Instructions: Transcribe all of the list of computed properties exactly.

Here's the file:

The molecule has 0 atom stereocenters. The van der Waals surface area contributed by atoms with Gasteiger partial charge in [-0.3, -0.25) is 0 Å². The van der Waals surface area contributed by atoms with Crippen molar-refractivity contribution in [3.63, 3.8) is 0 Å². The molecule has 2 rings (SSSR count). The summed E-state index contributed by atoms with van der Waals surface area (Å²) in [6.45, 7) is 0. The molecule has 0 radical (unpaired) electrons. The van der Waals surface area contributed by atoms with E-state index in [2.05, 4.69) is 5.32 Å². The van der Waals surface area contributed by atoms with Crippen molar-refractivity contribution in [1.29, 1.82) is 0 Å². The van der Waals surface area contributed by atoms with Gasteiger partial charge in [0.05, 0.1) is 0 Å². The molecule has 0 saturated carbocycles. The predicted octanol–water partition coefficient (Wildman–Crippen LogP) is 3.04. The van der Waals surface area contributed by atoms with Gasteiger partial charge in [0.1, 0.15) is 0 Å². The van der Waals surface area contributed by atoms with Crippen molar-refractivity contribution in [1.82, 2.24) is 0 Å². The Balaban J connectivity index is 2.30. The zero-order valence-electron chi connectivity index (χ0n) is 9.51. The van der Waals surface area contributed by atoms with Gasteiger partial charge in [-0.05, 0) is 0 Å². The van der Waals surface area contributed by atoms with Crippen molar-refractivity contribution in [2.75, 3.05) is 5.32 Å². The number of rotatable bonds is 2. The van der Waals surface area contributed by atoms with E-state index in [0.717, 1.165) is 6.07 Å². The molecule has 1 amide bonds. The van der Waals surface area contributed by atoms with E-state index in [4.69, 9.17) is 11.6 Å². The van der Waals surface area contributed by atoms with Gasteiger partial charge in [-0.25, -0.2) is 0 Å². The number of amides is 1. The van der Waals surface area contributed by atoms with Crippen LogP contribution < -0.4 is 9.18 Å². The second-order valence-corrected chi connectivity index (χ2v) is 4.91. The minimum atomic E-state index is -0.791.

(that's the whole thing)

The molecule has 0 atom stereocenters. The van der Waals surface area contributed by atoms with Gasteiger partial charge in [-0.3, -0.25) is 0 Å². The van der Waals surface area contributed by atoms with Crippen molar-refractivity contribution in [3.63, 3.8) is 0 Å². The molecule has 2 rings (SSSR count). The summed E-state index contributed by atoms with van der Waals surface area (Å²) in [6.45, 7) is 0. The molecule has 0 radical (unpaired) electrons. The van der Waals surface area contributed by atoms with E-state index in [2.05, 4.69) is 5.32 Å². The van der Waals surface area contributed by atoms with Crippen molar-refractivity contribution in [1.29, 1.82) is 0 Å². The van der Waals surface area contributed by atoms with Gasteiger partial charge in [0.05, 0.1) is 0 Å². The molecule has 0 saturated carbocycles. The predicted octanol–water partition coefficient (Wildman–Crippen LogP) is 3.04. The van der Waals surface area contributed by atoms with Gasteiger partial charge in [0.1, 0.15) is 0 Å². The van der Waals surface area contributed by atoms with Crippen molar-refractivity contribution in [1.82, 2.24) is 0 Å². The Balaban J connectivity index is 2.30. The zero-order valence-electron chi connectivity index (χ0n) is 9.51. The van der Waals surface area contributed by atoms with Gasteiger partial charge in [-0.05, 0) is 0 Å². The van der Waals surface area contributed by atoms with Crippen molar-refractivity contribution in [2.75, 3.05) is 5.32 Å². The number of rotatable bonds is 2. The van der Waals surface area contributed by atoms with E-state index in [0.717, 1.165) is 6.07 Å². The molecule has 1 amide bonds. The van der Waals surface area contributed by atoms with E-state index in [4.69, 9.17) is 11.6 Å². The van der Waals surface area contributed by atoms with Gasteiger partial charge in [-0.25, -0.2) is 0 Å². The number of amides is 1. The van der Waals surface area contributed by atoms with Crippen LogP contribution < -0.4 is 9.18 Å². The second-order valence-corrected chi connectivity index (χ2v) is 4.91. The minimum atomic E-state index is -0.791.